COACH KELLY: No. It’s still about defending triple option. It’s still about the same principles that you have to defend the entire width of the field in the running game, and then obviously the passing game. They do a very good job of getting the football out and can really make some plays in the passing game.
But it’s still about the principles of option football.
Q. Duval (Kamara) is a guy that has been a starter in the past. Taking on a diminished role. Comes up with a huge game on Saturday. Does he kind of typify what Saturday’s win meant to this senior class?
COACH KELLY: I think in a lot of respects he is what I was talking about after the game, what our seniors have done to really continue to move the program forward at the expense of their own individual game. You have to be selfless to do that. That’s why those kids are special kids.
Q. Seems like every week we ask you about this guy or that guy that is going to miss the next game. You’re finally getting guys back. Is it nice to talk about getting healthier for a change?
COACH KELLY: Yeah, we’re really only getting Carlo (Calabrese) back. TJ (Jones) should be back, too. He’s not a hundred percent. Yeah, it’s better than the alternative. I think we’ve gotten our fair share. We really haven’t complained about it. We’re playing with a lot of young guys. But they’re competing and fighting. That’s really all we can ask for.
Q. Are there ever times in practice when you feel the wind blow? How often are you reminded of what happened and caused to think of the accident?
COACH KELLY: I don’t know that during those two hours it’s something that I spend too much time thinking about. I think he’s always in our thoughts. But I think we’re at a point now where we’re able to focus on the job at hand. There’s always those private moments that you’re going to have, you’re always going to have them.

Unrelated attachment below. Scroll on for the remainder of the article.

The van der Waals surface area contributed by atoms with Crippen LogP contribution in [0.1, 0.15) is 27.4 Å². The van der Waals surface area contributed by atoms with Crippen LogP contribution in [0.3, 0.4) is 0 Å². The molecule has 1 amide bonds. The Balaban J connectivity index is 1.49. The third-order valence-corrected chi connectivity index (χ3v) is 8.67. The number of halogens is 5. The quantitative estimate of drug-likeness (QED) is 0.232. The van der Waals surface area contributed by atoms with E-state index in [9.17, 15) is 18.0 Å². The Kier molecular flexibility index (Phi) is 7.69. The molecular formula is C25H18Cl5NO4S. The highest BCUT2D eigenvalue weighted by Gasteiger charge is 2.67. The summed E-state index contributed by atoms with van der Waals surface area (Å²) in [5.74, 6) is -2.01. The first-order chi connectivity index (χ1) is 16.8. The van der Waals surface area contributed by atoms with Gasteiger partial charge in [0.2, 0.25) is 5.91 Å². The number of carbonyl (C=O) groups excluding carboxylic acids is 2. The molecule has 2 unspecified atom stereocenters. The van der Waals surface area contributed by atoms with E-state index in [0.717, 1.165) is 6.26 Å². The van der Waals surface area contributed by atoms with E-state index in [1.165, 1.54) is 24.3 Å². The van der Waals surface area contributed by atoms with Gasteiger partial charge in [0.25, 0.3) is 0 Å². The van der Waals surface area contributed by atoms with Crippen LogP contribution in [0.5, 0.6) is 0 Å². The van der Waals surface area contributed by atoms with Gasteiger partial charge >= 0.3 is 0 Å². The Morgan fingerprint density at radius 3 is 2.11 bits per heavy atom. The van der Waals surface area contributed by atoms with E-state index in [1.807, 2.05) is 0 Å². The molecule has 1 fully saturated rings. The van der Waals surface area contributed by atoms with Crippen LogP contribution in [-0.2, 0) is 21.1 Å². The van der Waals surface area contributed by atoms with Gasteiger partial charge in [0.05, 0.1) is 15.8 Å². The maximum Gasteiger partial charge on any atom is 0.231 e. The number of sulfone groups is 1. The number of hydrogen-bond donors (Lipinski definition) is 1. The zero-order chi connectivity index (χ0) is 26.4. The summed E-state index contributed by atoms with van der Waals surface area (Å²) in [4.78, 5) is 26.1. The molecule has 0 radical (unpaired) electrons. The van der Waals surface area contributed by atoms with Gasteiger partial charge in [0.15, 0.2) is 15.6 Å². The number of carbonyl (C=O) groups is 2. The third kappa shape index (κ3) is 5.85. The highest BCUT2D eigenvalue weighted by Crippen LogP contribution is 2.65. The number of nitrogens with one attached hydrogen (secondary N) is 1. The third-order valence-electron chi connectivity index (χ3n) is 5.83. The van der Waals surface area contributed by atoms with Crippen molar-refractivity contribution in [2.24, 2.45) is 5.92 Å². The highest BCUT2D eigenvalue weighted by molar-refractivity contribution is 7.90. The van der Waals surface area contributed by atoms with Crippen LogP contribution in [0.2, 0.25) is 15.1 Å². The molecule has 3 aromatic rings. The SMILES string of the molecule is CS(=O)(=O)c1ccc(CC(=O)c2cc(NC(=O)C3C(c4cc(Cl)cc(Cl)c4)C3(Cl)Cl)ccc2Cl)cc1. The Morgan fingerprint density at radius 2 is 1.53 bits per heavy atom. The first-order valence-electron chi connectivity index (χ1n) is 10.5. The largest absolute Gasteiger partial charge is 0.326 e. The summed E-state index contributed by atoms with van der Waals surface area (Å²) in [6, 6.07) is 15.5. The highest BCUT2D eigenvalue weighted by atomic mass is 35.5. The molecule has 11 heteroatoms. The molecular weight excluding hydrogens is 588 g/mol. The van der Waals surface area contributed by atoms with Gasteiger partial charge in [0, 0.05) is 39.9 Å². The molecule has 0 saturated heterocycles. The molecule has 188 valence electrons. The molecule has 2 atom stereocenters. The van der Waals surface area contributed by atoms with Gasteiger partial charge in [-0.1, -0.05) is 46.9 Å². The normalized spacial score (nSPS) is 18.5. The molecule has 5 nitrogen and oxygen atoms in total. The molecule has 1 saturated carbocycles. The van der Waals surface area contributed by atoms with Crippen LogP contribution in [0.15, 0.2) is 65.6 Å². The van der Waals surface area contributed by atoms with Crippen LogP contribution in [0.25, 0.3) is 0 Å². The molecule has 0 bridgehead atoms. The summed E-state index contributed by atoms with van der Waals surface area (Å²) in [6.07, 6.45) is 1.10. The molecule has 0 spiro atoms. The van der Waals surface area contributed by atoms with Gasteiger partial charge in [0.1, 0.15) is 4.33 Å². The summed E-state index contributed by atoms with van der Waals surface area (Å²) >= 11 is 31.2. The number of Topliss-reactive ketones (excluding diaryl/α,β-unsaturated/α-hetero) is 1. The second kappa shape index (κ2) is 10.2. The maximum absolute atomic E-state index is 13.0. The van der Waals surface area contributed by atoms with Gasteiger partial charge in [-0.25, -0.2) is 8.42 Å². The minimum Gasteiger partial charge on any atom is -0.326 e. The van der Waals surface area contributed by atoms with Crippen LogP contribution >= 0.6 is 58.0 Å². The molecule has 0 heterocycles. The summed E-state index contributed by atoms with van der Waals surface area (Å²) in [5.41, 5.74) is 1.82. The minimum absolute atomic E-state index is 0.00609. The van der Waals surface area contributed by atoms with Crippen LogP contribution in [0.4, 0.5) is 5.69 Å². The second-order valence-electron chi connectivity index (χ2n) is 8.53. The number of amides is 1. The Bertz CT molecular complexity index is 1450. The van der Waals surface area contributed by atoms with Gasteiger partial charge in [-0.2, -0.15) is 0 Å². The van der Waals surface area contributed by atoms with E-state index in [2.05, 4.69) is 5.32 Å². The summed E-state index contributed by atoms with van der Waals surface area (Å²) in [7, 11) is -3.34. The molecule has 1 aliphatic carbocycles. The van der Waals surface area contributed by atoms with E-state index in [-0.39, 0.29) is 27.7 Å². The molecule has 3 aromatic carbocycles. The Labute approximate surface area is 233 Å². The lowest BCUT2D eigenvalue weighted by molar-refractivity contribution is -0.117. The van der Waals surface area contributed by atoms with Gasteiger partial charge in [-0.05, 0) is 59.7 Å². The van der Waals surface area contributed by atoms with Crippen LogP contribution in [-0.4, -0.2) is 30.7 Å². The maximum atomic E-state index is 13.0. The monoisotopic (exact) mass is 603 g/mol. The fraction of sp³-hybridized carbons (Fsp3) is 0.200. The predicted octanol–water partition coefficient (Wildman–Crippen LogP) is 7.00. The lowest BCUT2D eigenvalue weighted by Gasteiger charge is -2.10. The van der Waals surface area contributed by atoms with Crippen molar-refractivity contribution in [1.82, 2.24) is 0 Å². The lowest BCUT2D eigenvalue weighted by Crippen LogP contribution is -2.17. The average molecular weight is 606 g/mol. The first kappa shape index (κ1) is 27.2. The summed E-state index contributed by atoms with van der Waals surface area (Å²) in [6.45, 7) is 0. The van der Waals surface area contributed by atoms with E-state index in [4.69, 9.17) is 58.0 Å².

No, I would not say that there’s a sense or even in our practice that we’re distracted when we’re out on the practice field.
Q. Any update on the investigation at this point?
COACH KELLY: I have no updates, no.
Q. Brian, just looking at the last two weeks, is Brian Smith proving to be a better fit inside for your defense?
COACH KELLY: No, no. I wouldn’t say that. I think he’s done a nice job in asking him to come inside and do a nice job for us. He’s played with a great deal of emotion and spirit. Carlo (Calabrese) is going to play a lot this week, too, with Brian.
I would not go back and say we should have put him inside in lieu of the position we had him at. But he did fill in and do a really nice job.
Q. So to be clear, does Brian (Smith) move back outside this week or is he still in the inside rotation?
COACH KELLY: He’ll be in the inside rotation.
Q. You’ve been to Yankee Stadium for games?
COACH KELLY: Not the new Yankee Stadium.
Q. But the old one?
COACH KELLY: Yes.
Q. Were you at Shea Stadium for that game?
COACH KELLY: Yes.
Q. You were?
COACH KELLY: Yes.
Q. Where were you sitting?
COACH KELLY: The third base side, upper deck. Didn’t have any money really. I took the subway. I remember coming home on the subway to take the PATH Train into New Jersey. I tried not to look up at all. I was very scared.
Q. There’s obviously a sense of history with this game being at the new Yankee Stadium. Having seen the pictures of Wrigley Field, I don’t know if you‘ve seen those, but are you pretty satisfied there’s going to be plenty of safety involved with this venture?
COACH KELLY: I know that that has been a great concern of everybody involved. We have a lot of people that have been working on this for quite some time. I know Chad Klunder, our director of operations, has been out there on a couple of occasions. His reports have been positive. But it’s clearly something that has been at the forefront of every conversation that I’ve heard of, from moving a foul pole to making sure there’s enough access on the sidelines.